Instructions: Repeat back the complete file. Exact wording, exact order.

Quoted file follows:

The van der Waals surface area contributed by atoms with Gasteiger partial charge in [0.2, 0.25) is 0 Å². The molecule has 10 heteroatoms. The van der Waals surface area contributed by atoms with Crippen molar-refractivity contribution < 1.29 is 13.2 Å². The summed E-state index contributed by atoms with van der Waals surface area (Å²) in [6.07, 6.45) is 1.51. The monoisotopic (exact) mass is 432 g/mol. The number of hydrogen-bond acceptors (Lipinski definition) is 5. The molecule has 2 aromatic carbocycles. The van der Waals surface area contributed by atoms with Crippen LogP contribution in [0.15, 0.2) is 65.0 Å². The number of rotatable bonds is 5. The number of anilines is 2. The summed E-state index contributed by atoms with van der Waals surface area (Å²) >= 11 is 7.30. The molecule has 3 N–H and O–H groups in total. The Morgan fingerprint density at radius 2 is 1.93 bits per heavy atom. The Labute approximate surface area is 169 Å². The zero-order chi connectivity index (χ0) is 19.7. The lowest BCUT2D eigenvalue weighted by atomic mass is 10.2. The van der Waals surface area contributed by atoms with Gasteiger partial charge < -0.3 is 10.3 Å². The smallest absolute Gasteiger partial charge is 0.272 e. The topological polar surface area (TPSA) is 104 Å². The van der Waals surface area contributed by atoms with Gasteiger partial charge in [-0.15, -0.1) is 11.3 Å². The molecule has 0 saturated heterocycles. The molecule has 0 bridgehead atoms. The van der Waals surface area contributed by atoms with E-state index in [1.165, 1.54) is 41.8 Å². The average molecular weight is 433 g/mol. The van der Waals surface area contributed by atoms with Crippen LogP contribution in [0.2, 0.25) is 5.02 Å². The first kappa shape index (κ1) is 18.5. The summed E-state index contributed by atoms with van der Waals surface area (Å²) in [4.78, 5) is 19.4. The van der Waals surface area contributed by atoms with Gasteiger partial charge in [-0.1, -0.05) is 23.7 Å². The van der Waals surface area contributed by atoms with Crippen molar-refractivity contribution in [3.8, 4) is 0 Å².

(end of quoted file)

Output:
The van der Waals surface area contributed by atoms with Gasteiger partial charge in [0.2, 0.25) is 0 Å². The molecule has 10 heteroatoms. The van der Waals surface area contributed by atoms with Crippen molar-refractivity contribution < 1.29 is 13.2 Å². The summed E-state index contributed by atoms with van der Waals surface area (Å²) in [6.07, 6.45) is 1.51. The monoisotopic (exact) mass is 432 g/mol. The number of hydrogen-bond acceptors (Lipinski definition) is 5. The molecule has 2 aromatic carbocycles. The van der Waals surface area contributed by atoms with Crippen LogP contribution in [0.15, 0.2) is 65.0 Å². The number of rotatable bonds is 5. The number of anilines is 2. The summed E-state index contributed by atoms with van der Waals surface area (Å²) >= 11 is 7.30. The molecule has 3 N–H and O–H groups in total. The Morgan fingerprint density at radius 2 is 1.93 bits per heavy atom. The Labute approximate surface area is 169 Å². The zero-order chi connectivity index (χ0) is 19.7. The lowest BCUT2D eigenvalue weighted by atomic mass is 10.2. The van der Waals surface area contributed by atoms with Gasteiger partial charge < -0.3 is 10.3 Å². The smallest absolute Gasteiger partial charge is 0.272 e. The topological polar surface area (TPSA) is 104 Å². The van der Waals surface area contributed by atoms with Gasteiger partial charge in [-0.15, -0.1) is 11.3 Å². The molecule has 0 saturated heterocycles. The molecule has 0 bridgehead atoms. The van der Waals surface area contributed by atoms with E-state index in [1.165, 1.54) is 41.8 Å². The average molecular weight is 433 g/mol. The van der Waals surface area contributed by atoms with Crippen LogP contribution in [0.2, 0.25) is 5.02 Å². The first kappa shape index (κ1) is 18.5. The summed E-state index contributed by atoms with van der Waals surface area (Å²) in [4.78, 5) is 19.4. The van der Waals surface area contributed by atoms with Gasteiger partial charge in [-0.1, -0.05) is 23.7 Å². The van der Waals surface area contributed by atoms with Crippen molar-refractivity contribution in [3.8, 4) is 0 Å².